If you are applying for a position as a special educator, you want to make sure your resume really highlights your strengths and experiences. This lesson offers you a sample of how your resume might look.
Why Your Resume Counts
Are you looking for a job as a special educator? Your resume is one of the most important parts of your application. In many ways, your resume provides a documented introduction to your professional self. It tells about your education and the different experiences you have had, and it offers a window into any special skills you bring to the position.
Principals and hiring committees will likely review many resumes before selecting candidates to interview, so you want to make sure your resume stands out from the crowd. This lesson shows you an example of how a special education teacher resume should look, and it explains why each section of your resume is important.
Parts of a Resume
Name and Contact Information
Centered at the top of your resume, you should put your name, mailing address, e-mail address and phone number. It is best to use a professional e-mail address if possible, and make sure all of your contact information is up-to-date.
The next section of your resume describes your professional goals. Some examples of goals might be:’To support elementary age students with Individualized Education Plans in the classroom and resource room setting.”To teach children with severe cognitive disabilities how to read and write.
”To obtain a position as a special education teacher in an urban public school system.’
It is important to include the details of your own education, as well as your licensure status. Begin by listing your licenses, starting with your special education license, the date you obtained it, and the state or states it is valid in. Then list your three most recent degrees, if relevant. If you have been out of high school for more than ten years, do not list your high school diploma.
The experience section of your resume is probably the most important section, because it really alerts principals to how much you have already done in your field.
If you do not have substantial teaching experience, however, don’t worry. You can focus on internships, volunteer experiences, and practicum experiences you had during your education. For each listing in this section, you will want to write the dates of employment and the title of your job first. Then, provide a brief description of all of the duties you took on as part of the job. Be as specific as you can, including numbers and attainments, and use diverse, active verbs to describe what you’ve done. If your experience includes any particular gaps between dates, you will want to account for this in your cover letter. Following are examples of experience listings.
‘2014-present Resource Room TeacherSupported seven groups of 5-6 first graders in literacy and math. Collaborated with classroom teachers to develop appropriately aligned curriculum. Assessed students biweekly using QRI and DIBELS assessment materials.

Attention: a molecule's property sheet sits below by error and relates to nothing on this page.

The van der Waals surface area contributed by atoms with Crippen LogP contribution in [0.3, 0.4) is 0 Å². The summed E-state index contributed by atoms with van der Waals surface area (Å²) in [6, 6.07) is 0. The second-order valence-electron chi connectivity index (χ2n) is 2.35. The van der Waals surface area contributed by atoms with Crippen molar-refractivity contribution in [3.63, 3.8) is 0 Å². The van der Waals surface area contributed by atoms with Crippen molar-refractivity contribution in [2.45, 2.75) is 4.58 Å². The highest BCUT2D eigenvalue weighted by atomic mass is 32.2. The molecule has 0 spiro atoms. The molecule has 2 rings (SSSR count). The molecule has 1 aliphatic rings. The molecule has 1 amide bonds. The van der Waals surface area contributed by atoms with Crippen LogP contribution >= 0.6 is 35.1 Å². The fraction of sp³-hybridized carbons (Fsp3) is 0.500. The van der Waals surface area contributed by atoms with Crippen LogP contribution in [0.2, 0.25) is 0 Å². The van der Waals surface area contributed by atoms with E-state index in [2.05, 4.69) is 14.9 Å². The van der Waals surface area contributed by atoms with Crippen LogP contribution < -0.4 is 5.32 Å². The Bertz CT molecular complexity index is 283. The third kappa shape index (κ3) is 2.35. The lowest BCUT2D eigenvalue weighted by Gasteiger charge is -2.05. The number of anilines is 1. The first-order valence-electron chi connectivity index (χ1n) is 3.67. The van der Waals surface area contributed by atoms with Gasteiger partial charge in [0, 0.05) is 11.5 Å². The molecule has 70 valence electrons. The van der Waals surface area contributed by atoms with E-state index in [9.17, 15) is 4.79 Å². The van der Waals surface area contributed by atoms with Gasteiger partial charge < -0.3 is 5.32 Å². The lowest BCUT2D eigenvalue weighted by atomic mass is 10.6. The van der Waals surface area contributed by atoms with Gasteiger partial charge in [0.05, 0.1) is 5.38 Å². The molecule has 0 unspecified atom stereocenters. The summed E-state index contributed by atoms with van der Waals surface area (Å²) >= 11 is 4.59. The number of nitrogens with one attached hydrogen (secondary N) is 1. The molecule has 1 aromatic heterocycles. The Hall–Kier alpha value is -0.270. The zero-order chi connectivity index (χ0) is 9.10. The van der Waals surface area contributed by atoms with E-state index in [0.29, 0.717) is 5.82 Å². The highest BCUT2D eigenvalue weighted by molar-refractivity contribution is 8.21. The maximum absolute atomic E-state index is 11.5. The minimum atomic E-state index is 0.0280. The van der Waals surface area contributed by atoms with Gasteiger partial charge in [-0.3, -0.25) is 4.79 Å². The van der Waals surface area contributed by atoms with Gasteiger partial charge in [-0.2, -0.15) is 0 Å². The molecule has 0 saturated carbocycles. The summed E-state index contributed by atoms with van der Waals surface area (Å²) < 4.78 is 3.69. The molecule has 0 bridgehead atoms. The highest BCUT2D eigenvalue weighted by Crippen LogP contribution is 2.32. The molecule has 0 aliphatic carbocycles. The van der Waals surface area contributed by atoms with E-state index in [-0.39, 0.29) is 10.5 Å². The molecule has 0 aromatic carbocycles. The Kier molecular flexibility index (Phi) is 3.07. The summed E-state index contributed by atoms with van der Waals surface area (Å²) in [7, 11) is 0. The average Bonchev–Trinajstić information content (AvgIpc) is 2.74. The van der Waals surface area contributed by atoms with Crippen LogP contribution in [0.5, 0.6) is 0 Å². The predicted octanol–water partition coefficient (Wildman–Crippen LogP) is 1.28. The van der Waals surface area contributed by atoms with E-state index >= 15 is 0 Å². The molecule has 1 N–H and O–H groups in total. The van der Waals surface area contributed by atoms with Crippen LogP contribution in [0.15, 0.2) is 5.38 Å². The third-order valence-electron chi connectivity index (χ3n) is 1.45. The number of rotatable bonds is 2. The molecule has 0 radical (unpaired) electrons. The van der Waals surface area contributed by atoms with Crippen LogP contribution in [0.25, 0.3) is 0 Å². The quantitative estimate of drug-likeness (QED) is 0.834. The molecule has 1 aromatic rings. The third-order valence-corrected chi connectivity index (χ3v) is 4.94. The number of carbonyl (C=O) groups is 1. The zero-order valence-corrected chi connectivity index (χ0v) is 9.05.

Communicated with families about students progress and needs.”2013-2014 Student TeacherAssisted a classroom teacher with 24 second graders in a public school. Designed and implemented one unit of study in each subject area. Attended family conferences. Produced a biweekly newsletter for communicating curriculum to families.”2010-2013 After-school TeacherTaught groups of 25-30 3rd, 4th and 5th graders for two hours a day at an after-school remediation program. Provided academic and emotional support to struggling students.
Communicated regularly with families about student progress and needs.’
This section of a resume is optional, but it is especially useful if you have substantial professional experience outside the field of teaching. It should be arranged the same way as your teaching experience section, but highlight other jobs you have done.
In this section of your resume, you can list any skills you have that you think might be relevant to your teaching life. In particular, it is a good idea to list skills pertaining to foreign languages or technology, since both of these can be very useful in a school setting. You can also let hiring committees know if there are any sports or extracurricular activities that you excel at, because they might be interested in someone who can lead a team or club. Here is an example of a special skills section:’Fluent in Spanish; proficient in French; strong word processing, Excel, and HTML skills; experience coaching volleyball and leading yoga classes.
Finally, you may choose to include your references as part of your resume. Focus on references who know you as a teacher and particularly as a special educator. It is best to avoid friends and family members. Make sure your references know you are listing them, and check that their contact information is up-to-date.